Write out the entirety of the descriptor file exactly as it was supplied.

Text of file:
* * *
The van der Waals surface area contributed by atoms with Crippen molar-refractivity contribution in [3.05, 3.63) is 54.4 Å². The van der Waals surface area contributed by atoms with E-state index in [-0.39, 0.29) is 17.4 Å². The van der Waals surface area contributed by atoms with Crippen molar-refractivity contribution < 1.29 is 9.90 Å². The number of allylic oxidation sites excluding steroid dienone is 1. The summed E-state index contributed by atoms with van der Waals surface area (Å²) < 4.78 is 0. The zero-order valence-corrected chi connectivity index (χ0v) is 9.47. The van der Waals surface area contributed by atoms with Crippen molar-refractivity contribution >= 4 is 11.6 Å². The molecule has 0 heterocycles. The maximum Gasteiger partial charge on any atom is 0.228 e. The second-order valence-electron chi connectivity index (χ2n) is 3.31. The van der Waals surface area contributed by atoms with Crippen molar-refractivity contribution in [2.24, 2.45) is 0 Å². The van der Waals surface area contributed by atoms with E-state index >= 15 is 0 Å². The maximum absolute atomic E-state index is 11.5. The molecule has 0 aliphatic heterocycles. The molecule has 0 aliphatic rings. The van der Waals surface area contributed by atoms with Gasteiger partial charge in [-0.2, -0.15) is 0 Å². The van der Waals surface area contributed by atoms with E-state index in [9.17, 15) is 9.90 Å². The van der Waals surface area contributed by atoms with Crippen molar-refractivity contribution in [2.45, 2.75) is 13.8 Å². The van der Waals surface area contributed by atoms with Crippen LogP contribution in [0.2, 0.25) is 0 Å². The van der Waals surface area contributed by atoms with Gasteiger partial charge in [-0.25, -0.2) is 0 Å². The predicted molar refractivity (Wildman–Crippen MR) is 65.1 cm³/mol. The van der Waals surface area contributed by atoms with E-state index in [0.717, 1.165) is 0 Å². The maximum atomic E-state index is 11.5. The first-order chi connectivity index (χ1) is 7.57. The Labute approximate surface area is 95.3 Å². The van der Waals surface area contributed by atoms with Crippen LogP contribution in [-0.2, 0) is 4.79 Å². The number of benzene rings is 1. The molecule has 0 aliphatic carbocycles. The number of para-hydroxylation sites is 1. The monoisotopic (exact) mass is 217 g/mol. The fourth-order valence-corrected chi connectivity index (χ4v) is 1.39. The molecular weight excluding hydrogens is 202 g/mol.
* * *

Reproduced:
The van der Waals surface area contributed by atoms with Crippen molar-refractivity contribution in [3.05, 3.63) is 54.4 Å². The van der Waals surface area contributed by atoms with E-state index in [-0.39, 0.29) is 17.4 Å². The van der Waals surface area contributed by atoms with Crippen molar-refractivity contribution < 1.29 is 9.90 Å². The number of allylic oxidation sites excluding steroid dienone is 1. The summed E-state index contributed by atoms with van der Waals surface area (Å²) < 4.78 is 0. The zero-order valence-corrected chi connectivity index (χ0v) is 9.47. The van der Waals surface area contributed by atoms with Crippen molar-refractivity contribution >= 4 is 11.6 Å². The molecule has 0 heterocycles. The maximum Gasteiger partial charge on any atom is 0.228 e. The second-order valence-electron chi connectivity index (χ2n) is 3.31. The van der Waals surface area contributed by atoms with Crippen molar-refractivity contribution in [2.24, 2.45) is 0 Å². The van der Waals surface area contributed by atoms with E-state index >= 15 is 0 Å². The maximum absolute atomic E-state index is 11.5. The molecule has 0 aliphatic heterocycles. The molecule has 0 aliphatic rings. The van der Waals surface area contributed by atoms with Gasteiger partial charge in [-0.2, -0.15) is 0 Å². The van der Waals surface area contributed by atoms with E-state index in [9.17, 15) is 9.90 Å². The van der Waals surface area contributed by atoms with Crippen molar-refractivity contribution in [2.45, 2.75) is 13.8 Å². The van der Waals surface area contributed by atoms with Crippen LogP contribution in [0.2, 0.25) is 0 Å². The van der Waals surface area contributed by atoms with Gasteiger partial charge in [-0.25, -0.2) is 0 Å². The predicted molar refractivity (Wildman–Crippen MR) is 65.1 cm³/mol. The van der Waals surface area contributed by atoms with E-state index in [0.717, 1.165) is 0 Å². The maximum atomic E-state index is 11.5. The first-order chi connectivity index (χ1) is 7.57. The Labute approximate surface area is 95.3 Å². The van der Waals surface area contributed by atoms with Crippen LogP contribution in [-0.2, 0) is 4.79 Å². The number of benzene rings is 1. The molecule has 0 aliphatic carbocycles. The number of para-hydroxylation sites is 1. The monoisotopic (exact) mass is 217 g/mol. The fourth-order valence-corrected chi connectivity index (χ4v) is 1.39. The molecular weight excluding hydrogens is 202 g/mol.